When he nominated far-right jurist Brett Kavanaugh to the Supreme Court, Donald Trump took another step toward keeping one of the more shameless promises he made as a candidate. He may not have built his wall or drained the proverbial swamp—in fact, DC is dirtier than ever. But it's starting to look like American women losing the constitutional right to terminate a pregnancy isn't a matter of if, but when. That's because once Congress confirms Kavanaugh—which it is all but certain to do—pro-life crusaders will have a court that is more hostile to Roe v. Wade than any that preceded it.
In case you need a refresher, the 1973 ruling decreed, among other things, that a woman's right to privacy under the 14th Amendment made any state law banning all abortions unconstitutional. If the decision were reversed, then states would again get to decide whether or not to allow women to terminate pregnancies in the abstract. And, depending on the scope of the ruling, some states might prohibit the procedure in every circumstance—even those involving rape or incest or to protect the life of the mother.
For obvious reasons, many millions of Americans are more than a little concerned about the prospect. One of them is Carol Sanger, a professor at Columbia University Law School and the author of Abortion: Terminating Pregnancy in 21st Century America. We've spoken before, and as recently as last year, she told me SCOTUS would sooner back off its 2016 decision in Whole Woman's Health v. Hellerstedt—the ruling that clarified how states couldn't place an undue burden on women seeking abortions—than go after Roe. Since then, of course, Trump has confirmed a far-right justice who is widely believed to be hostile to Roe in Neil Gorsuch, and nominated another in Kavanaugh. These days, Washington Post columnists are calling a full-on reversal of Roe an inevitability.
But how does a Supreme Court case like Roe getting overturned play out in practice? And what would happen in the minutes, hours, months, and even years after a Supreme Court intern ran across the plaza to deliver such a decision to the masses? To find out, I caught up with Sanger and some other experts who helped me game out the legal, social, and economic repercussions.
Step 1: The search for the right case
In order for pro-life activists to reverse Roe, they need to ensure an abortion-related case is actually argued before the Supreme Court. There are two particularly plausible ways for that to happen, according to Sanger. One has to do with so-called "dismemberment" abortions—which are banned in Mississippi and West Virginia—the legality of which is now being disputed in South Dakota, Oklahoma, and Kansas. Meanwhile, a federal appeals court in Louisiana is currently deciding whether or not abortion doctors need to have admitting privileges at local hospitals. Although those in favor say keeping a woman taking an abortion pill under a doctor's watch is for her own good, those opposed say it would place an unnecessary and undue burden on people who want pregnancies terminated. (Making it difficult and expensive to obtain access to abortion under the guise of safety is a common pro-life tactic, though the Supreme Court ruled against a similar maneuver in the aforementioned 2016 case.)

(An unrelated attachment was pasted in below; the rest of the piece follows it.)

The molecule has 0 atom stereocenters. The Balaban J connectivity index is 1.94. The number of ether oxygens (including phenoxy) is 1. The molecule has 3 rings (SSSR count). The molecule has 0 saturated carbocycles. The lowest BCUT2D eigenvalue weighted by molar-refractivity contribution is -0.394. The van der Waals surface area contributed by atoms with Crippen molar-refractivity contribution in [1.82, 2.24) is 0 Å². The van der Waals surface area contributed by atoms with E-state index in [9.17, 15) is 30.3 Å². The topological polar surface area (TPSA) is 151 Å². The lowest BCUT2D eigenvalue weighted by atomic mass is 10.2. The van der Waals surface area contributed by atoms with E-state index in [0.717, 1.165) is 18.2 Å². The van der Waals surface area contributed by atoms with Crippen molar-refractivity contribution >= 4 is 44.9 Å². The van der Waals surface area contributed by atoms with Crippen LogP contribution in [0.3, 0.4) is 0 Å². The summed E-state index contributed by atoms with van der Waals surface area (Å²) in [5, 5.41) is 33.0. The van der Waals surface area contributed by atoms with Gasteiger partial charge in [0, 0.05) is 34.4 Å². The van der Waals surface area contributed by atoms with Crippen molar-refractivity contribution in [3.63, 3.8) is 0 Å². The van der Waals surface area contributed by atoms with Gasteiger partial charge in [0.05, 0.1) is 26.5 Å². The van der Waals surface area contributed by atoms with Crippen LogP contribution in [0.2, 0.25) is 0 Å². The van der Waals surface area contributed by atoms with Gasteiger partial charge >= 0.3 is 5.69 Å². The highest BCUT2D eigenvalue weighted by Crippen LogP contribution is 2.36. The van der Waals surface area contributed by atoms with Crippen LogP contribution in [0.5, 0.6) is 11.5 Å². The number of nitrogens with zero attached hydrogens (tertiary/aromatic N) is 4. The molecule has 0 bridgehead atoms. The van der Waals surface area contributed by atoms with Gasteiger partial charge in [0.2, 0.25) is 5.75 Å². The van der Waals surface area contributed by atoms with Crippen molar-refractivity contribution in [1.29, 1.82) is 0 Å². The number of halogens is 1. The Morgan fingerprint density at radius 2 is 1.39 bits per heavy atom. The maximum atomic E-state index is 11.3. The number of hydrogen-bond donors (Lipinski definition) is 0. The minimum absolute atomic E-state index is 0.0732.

If and when Kavanaugh is confirmed, he'll join Gorsuch, Clarence Thomas, and Samuel Alito as the fourth justice to believe the Constitution remains a set of fixed rules for America that cannot be re-interpreted despite the world being a rather different place in 2018 than it was in 1787. Meanwhile, "activist judges," as conservatives like to call anyone who isn't a strict originalist, believe (or at least aren't repulsed by the idea that) the Constitution is a living-and-breathing document; the Court includes four such jurists in Elena Kagan, Stephen Breyer, Sonia Sotomayor, and Ruth Bader Ginsburg. Finally, there's Chief Justice John Roberts—undoubtedly a very conservative judge who ultimately represents a bit of a wildcard. On paper, he's a practicing Catholic whose wife was previously involved in a pro-life feminist group, has been touted by conservatives as Originalist, was in the minority on Whole Women's Health, and even signed a 1990 brief arguing that Roe was wrong.
But according to Sanger, the fate of abortion all comes down to where Roberts falls down on the hallowed principle of stare decisis, or the idea that precedents shouldn't be overruled unless there's an extremely good reason. One relevant precedent came from the 1992 case Planned Parenthood v. Casey, in which SCOTUS said it wouldn't be fair to overturn Roe, in part because an "entire generation" of women had come to rely on the idea of abortion being legal and had subsequently planned lives and careers around that fact.
"[Roberts] has some concern about if his court is gonna be the one that overturns Roe," Sanger told me. "He could well say that while he might not have approved of Roe in the first place, in the 40 years since the decision was made, we've now had two generations of people who have grown up thinking that abortion is legal in America. And we'd really be pulling out the rug from under people if we flipped on that now."